So where are all of these mobile searches coming from? Here are three of the largest non-Google, non-Bing sources of mobile search for local business -- and why they’re important for search marketers to consider:
Mobile directories. Traditional directories have seen declining traffic over
the past decade, as was nicely summarized here. However, local and vertical directories have replaced
traditional ones, capturing a significant share of product or service research and selection by consumers. Consider that Priceline, which is more or less a “what-where” search for
hotels and flights, has a market capitalization of more than $70 billion. For those of you counting, that is more than 15% of Google’s market capitalization for just a single vertical
(according to market capitalization figures from market close, 2/27.)
Let’s expand the definition of directories from how they were conceived back in the print Yellow Pages days to Angie’s List, Yelp, Urbanspoon and hundreds of other locally and vertically focused guides. These are clearly the bottom of the sales funnel for millions on purchase decisions. And much of this traffic is now mobile. Yelp, for instance, recently stated that 30% of its reviews occurred on mobile devices.
Vertical aggregators. Ever been intrigued by a display advertisement that suggests if you simply knew “one simple trick” you could have cheaper car insurance, a better home mortgage, or whiter teeth? After all, who couldn’t use all three? This is one example of a strategy employed by companies that purchase massive volumes of inexpensive traffic on social networks and exchanges fishing for consumer intent: I call them vertical aggregators. Other sources of inexpensive traffic include long-tail traditional search and category information sites.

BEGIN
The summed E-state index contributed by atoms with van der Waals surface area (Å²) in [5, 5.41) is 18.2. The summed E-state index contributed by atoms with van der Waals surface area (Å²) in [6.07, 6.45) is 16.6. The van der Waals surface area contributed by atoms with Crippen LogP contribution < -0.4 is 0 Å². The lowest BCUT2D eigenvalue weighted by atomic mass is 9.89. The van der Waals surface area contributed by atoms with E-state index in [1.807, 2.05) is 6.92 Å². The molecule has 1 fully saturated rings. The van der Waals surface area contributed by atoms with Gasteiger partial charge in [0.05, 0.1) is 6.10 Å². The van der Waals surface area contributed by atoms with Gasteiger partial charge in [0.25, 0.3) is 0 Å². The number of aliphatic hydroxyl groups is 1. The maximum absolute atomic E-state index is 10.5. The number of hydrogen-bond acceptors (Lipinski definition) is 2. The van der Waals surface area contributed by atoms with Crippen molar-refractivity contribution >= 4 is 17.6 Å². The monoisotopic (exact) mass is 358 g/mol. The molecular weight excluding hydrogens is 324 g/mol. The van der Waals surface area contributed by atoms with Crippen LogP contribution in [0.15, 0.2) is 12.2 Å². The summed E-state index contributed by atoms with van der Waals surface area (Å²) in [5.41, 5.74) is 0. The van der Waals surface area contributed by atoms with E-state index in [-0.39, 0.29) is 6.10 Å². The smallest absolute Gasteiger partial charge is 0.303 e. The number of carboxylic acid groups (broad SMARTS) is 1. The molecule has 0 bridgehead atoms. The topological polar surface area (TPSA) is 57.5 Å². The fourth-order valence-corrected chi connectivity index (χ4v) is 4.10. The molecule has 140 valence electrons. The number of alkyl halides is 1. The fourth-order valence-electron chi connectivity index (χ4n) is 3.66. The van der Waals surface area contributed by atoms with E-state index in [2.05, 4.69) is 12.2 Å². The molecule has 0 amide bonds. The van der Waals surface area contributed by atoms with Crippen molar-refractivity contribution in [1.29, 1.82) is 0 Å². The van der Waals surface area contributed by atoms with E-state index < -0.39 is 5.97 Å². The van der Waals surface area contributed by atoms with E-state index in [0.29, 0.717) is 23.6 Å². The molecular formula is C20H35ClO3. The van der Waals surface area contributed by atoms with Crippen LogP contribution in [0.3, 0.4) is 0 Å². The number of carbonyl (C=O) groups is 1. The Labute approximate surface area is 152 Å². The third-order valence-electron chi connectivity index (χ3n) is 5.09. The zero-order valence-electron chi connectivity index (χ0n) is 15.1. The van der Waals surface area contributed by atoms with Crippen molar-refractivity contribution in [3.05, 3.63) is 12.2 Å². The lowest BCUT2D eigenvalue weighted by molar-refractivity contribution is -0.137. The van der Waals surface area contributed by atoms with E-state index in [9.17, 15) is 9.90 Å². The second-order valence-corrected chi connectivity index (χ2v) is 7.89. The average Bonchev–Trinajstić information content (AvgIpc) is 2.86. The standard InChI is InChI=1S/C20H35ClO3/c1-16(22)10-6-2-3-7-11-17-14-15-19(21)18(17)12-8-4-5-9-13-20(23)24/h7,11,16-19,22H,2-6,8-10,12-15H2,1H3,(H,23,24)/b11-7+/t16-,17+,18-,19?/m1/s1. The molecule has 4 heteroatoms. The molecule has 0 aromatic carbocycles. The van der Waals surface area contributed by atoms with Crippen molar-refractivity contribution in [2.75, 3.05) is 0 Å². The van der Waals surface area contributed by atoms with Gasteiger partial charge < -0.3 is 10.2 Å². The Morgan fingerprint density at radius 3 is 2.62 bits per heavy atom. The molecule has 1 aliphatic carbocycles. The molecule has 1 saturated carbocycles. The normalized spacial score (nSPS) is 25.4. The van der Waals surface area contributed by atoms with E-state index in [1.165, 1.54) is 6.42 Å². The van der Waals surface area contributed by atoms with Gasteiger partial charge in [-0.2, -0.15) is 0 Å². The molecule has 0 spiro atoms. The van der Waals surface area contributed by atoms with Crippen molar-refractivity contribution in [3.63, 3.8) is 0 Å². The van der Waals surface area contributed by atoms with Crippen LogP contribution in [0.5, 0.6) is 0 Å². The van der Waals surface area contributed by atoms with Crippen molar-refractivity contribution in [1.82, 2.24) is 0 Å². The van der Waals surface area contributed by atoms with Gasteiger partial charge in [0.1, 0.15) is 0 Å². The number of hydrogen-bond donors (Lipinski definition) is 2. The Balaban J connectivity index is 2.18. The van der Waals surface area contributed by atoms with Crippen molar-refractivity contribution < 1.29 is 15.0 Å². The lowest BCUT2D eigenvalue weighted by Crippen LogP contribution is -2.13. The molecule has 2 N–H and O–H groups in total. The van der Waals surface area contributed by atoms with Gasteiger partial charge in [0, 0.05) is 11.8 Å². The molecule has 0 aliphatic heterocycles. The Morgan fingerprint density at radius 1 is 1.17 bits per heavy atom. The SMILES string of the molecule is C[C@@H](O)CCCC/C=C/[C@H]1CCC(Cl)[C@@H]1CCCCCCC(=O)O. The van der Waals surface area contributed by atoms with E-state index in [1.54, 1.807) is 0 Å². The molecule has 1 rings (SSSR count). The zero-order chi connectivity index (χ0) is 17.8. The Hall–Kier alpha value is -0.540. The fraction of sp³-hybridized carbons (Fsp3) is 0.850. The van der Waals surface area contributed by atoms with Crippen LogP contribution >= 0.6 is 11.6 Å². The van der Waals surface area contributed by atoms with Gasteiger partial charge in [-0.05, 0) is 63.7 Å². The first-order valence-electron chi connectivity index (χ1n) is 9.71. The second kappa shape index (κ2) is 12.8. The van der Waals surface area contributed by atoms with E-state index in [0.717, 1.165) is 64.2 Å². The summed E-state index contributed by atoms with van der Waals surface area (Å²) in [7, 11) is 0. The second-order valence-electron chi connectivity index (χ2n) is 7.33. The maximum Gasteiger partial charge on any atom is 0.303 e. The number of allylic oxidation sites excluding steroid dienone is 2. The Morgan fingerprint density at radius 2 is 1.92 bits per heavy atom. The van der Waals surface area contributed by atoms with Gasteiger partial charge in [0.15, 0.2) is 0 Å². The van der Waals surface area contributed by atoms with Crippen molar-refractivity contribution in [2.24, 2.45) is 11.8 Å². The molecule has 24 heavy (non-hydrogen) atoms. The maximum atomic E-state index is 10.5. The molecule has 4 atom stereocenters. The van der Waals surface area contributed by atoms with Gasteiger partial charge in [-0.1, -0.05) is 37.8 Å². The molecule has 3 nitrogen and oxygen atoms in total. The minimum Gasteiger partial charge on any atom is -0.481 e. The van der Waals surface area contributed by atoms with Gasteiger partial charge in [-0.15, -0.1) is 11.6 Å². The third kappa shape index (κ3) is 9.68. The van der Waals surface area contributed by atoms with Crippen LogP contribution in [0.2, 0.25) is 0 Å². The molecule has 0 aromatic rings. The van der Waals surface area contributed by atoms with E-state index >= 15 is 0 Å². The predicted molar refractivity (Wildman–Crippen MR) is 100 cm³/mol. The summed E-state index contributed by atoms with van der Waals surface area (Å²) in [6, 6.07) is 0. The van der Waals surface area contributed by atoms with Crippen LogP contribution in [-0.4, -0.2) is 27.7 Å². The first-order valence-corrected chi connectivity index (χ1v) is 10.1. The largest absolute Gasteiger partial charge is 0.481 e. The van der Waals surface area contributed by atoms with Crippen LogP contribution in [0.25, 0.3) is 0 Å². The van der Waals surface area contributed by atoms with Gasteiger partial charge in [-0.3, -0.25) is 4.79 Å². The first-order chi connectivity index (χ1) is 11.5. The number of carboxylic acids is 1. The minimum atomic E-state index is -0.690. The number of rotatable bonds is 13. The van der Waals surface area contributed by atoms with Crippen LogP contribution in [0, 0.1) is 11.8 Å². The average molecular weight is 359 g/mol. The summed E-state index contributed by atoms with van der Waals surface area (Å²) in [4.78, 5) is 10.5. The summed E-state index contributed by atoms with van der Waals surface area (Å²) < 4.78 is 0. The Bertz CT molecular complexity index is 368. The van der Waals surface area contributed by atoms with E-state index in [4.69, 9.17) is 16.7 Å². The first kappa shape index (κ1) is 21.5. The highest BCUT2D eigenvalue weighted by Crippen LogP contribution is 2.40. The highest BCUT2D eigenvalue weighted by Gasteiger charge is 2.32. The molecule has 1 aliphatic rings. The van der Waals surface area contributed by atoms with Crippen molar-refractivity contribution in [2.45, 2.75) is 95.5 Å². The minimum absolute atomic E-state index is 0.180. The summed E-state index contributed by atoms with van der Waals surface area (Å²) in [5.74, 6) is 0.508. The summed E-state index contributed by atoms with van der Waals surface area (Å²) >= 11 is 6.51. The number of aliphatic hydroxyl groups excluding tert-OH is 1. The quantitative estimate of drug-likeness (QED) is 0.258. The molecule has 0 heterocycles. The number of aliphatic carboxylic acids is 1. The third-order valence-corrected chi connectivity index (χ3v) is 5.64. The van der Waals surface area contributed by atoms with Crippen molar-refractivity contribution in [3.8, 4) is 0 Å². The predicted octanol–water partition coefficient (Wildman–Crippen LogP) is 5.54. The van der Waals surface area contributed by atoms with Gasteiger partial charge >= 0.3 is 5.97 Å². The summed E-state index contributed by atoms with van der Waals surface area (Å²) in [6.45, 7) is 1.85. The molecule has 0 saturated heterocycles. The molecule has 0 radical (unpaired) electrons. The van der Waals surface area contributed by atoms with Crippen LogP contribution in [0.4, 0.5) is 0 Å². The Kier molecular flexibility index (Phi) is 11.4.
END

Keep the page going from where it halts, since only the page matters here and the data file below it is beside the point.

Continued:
When consumers engage with one of these ads, they can be funneled to an experience qualifying them through a brief lead form. These “searches” are then sold to brands and agencies.
Vertical aggregators are increasingly using mobile advertisements to capitalize on passive intent. These ads now drive a consumer to “click-to-call." A phone call is often much more valuable than a form, as it leads directly to a conversation.
Mobile voice search. If you consider yourself tech-savvy, you may be surprised to find that tens of millions of consumers still use good old-fashioned directory assistance on their phones to conduct a “what-where” search. Directory assistance continues to be a billion-dollar industry, and some DA experiences are either partly or fully advertising-supported.
Of course, there is also Siri and Google Voice, which allow consumers to make searches directly to their smartphone for nearly every app and experience. Although a voice query to Siri is not available for a Google-style auction, it is reasonable to speculate that advertising on these types of searches is around the corner.
How Should Advertisers Buy These Sources?
A brand or agency can partner directly with mobile directories and vertical aggregators, or work with a company that specializes in emerging mobile search opportunities. It's most important that advertisers invest in a solution that comes with effective measurement. Google and Bing provide analytics and trusted sources in a (more or less) well-understood interface, so marketers should insist upon similar available capabilities from these alternate search advertising vehicles.
Acquiring search intent from a group of smaller players requires verification and measurement to ensure that resulting phone calls, leads, downloads and so on can be calculated to a certain cost-per-acquisition, and also enable a set of rules on what is and is not permitted by directory and search partners. When this is done well, search and digital marketers can tap consumer intent most effectively.